Roscosmos to launch nine satellites to promote navigation safety on the Northern Sea Route
Deputy Prime Minister Yury Trutnev and Roscosmos Director General Yury Borisov discussed creating an Arctic satellite constellation to promote navigation safety on the Northern Sea Route (NSR) at a meeting at the Vostochny Cosmodrome.
Under the plans, two Arktika-M satellites need to be put into orbit by 2024 to transmit hydrometeorological data for the high latitudes. These are to be followed by two Kondor-FKA and one Obzor-R radar surveillance satellites. By 2026, four Express-RV satellites will be launched to provide broadband internet access in Russia’s Arctic zone.
“Safe shipping on the Northern Sea Route will not be possible unless we create an Arctic satellite constellation; this is now under way. The start of this series of satellites will begin in a few days to serve this global transport corridor’s infrastructure. Roscosmos is doing a good job in decreasing the backlogs that existed before. The timeframe for launching the satellite constellation in all its aspects has been reduced,” Yury Trutnev said.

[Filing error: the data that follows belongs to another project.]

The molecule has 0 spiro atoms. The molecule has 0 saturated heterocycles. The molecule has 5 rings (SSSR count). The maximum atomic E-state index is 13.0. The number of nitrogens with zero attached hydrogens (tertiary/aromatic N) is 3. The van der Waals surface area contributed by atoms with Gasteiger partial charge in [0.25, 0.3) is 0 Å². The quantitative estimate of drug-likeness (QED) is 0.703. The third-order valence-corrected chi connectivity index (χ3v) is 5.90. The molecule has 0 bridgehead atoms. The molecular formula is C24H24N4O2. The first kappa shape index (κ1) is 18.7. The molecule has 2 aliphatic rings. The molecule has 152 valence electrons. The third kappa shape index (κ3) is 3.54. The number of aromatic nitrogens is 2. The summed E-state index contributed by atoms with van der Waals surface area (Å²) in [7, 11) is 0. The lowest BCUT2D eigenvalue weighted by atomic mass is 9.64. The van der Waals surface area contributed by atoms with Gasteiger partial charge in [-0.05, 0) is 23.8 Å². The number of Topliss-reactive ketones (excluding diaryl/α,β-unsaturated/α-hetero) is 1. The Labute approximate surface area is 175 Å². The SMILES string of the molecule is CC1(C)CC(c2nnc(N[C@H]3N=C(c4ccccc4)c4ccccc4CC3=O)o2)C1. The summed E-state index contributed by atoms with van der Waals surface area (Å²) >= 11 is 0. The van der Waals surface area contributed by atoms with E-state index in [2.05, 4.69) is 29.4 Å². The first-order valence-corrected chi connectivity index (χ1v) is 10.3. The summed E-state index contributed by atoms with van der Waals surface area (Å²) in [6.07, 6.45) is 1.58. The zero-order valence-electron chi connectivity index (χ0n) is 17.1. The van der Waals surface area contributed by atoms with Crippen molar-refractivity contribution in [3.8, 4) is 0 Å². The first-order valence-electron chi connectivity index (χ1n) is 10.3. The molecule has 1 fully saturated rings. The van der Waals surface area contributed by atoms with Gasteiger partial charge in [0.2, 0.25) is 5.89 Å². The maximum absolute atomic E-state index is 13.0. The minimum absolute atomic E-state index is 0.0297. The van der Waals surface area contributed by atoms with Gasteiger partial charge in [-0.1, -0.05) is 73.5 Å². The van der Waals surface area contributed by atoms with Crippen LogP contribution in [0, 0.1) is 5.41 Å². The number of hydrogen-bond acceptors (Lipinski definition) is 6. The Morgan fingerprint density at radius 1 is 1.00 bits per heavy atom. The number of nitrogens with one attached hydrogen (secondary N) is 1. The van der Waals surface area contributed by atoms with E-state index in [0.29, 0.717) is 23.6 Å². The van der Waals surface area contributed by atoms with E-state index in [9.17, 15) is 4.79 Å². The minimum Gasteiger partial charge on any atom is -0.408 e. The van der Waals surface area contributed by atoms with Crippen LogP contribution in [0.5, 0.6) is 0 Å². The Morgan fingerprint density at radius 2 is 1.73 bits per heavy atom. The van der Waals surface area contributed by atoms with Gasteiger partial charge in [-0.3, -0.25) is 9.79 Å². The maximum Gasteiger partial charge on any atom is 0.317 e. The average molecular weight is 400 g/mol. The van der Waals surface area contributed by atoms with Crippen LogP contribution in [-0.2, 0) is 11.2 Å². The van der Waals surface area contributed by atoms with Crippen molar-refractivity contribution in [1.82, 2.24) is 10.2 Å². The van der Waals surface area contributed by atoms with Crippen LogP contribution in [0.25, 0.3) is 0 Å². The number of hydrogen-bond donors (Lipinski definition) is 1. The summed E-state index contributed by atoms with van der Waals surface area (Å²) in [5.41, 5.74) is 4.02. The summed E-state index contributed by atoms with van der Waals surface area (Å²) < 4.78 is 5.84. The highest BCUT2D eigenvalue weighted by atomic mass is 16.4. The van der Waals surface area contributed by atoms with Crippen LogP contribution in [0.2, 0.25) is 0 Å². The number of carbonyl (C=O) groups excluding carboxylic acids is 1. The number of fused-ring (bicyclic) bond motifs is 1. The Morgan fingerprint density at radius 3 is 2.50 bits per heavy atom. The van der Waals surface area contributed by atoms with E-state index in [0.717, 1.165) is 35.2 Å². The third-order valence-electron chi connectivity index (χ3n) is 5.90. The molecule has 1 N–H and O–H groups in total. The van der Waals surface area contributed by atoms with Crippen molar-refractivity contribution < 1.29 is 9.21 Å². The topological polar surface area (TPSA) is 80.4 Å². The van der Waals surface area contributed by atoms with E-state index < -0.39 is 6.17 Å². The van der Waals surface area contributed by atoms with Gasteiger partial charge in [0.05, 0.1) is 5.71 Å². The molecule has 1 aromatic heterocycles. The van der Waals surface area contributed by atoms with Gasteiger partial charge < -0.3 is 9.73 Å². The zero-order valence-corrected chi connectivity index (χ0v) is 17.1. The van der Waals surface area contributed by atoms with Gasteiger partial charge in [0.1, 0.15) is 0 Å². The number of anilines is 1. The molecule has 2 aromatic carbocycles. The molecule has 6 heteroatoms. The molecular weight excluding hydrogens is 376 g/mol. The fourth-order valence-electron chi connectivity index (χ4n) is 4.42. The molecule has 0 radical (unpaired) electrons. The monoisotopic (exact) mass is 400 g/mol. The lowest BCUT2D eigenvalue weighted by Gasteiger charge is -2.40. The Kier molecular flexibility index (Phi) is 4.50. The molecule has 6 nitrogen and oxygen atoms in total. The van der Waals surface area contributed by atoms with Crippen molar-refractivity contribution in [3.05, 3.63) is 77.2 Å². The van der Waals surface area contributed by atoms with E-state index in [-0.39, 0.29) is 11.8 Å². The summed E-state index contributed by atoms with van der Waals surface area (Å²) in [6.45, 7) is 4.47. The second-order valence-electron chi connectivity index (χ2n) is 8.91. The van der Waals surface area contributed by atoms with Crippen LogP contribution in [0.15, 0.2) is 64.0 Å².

The Roscosmos chief said that the state corporation was prioritizing its NSR project.
“We have a development schedule for the design and launch of the satellite constellation, and all responsibilities have been determined. Funding has been allocated in full,” Borisov added. “Any ‘shifts to the right’ must be ruled out to provide our users with all services on time.”
Under Russian law, Roshydromet is charged with monitoring the ice cover and the hydrometeorological situation in the Arctic region, among others. We have the Sever (North) system to extend information support to ships navigating the Northern Sea Route. There is also a state space monitoring system with satellite centers in Moscow, Novosibirsk, and Khabarovsk that receive and process weather satellite data to meet the needs of users concerned.